“But,” he added that, “for us who are Christian, who follow in the way of Jesus, these are going to be some tough times. Because there will be times when we will feel like we must react to hatred and bigotry and wrong with more hatred and bigotry and wrong. There will be times when we are so hurt and angry that we want to respond in anger.”
He cited the “Letter From a Birmingham Jail” a turning point in the civil rights movement, in which King instructed activists to meditate on the life and teachings of Jesus as they prepared to march. “Remember the nonviolent movement seeks justice and ultimately reconciliation; never victory,” King wrote.
In a message echoing the tenets of Jesus they were also instructed to live in love “so that all God’s children may one day be free.”
Not, said Curry, “because it’s easy, but because love is the only way.”
He added: Fashion a world “that treats everybody like a child of God … then America will truly be America and then when we celebrate Martin Luther King’s birthday, what a great day it will be. We’ll be able to say Free at Last, Happy Birthday Martin King.”
Curry joined a panel discussion after the service. Panelists said the church can most effectively begin to live out King’s dream by building relationships in their communities.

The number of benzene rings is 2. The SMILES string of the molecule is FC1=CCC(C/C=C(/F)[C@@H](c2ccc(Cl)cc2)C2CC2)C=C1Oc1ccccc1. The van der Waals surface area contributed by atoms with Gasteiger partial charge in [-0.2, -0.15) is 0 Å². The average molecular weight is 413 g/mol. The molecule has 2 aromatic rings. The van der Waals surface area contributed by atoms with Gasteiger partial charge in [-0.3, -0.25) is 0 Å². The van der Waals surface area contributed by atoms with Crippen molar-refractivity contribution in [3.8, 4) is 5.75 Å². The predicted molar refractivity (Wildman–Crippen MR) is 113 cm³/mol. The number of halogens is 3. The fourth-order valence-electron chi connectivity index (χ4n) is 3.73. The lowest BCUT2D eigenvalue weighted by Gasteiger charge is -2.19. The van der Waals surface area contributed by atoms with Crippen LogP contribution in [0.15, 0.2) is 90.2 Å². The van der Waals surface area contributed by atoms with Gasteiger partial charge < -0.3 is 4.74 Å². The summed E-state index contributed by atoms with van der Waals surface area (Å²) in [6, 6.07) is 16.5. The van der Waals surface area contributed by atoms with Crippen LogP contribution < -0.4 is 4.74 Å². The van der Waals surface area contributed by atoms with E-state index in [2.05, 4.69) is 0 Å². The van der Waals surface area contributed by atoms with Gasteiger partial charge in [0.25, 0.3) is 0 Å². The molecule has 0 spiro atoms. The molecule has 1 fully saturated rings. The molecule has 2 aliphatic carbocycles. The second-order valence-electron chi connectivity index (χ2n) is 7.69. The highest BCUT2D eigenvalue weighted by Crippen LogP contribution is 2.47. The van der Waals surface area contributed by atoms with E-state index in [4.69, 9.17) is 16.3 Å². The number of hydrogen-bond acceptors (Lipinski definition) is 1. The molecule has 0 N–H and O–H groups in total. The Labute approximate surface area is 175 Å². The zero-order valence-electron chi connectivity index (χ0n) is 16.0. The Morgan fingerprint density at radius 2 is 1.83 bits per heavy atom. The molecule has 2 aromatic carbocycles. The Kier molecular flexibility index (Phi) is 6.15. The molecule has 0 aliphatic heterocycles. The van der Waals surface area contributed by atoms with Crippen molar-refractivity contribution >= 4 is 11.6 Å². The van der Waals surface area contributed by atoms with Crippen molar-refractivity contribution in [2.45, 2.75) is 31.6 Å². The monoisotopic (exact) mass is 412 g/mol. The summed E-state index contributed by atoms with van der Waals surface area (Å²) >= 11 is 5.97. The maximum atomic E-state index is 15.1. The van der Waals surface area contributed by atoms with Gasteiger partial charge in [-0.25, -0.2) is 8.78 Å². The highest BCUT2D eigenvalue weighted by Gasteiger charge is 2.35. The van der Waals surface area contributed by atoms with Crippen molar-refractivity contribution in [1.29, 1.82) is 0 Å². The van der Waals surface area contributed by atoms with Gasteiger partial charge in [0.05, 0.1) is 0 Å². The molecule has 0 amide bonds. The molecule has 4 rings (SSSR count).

The ELCA’s Eaton said a pastor formed a relationship with local police in the wake of the 1999 Bronx, New York, killing of Amadou Diallo. Diallo was a 22-year-old West African man shot more than 40 times by police who mistakenly thought he was carrying a gun.
Rather than adopting an “us-versus-them mentality,” that pastor adhered to King’s vision of “us together,” she said.
Commander Phil Tingirides of the Los Angeles Police Department’s South Bureau, said the police partner with churches regularly because “there is an expectation you are leaders within the community, a place where people come to hear how to be good people, to hear how to reach out to people in need.”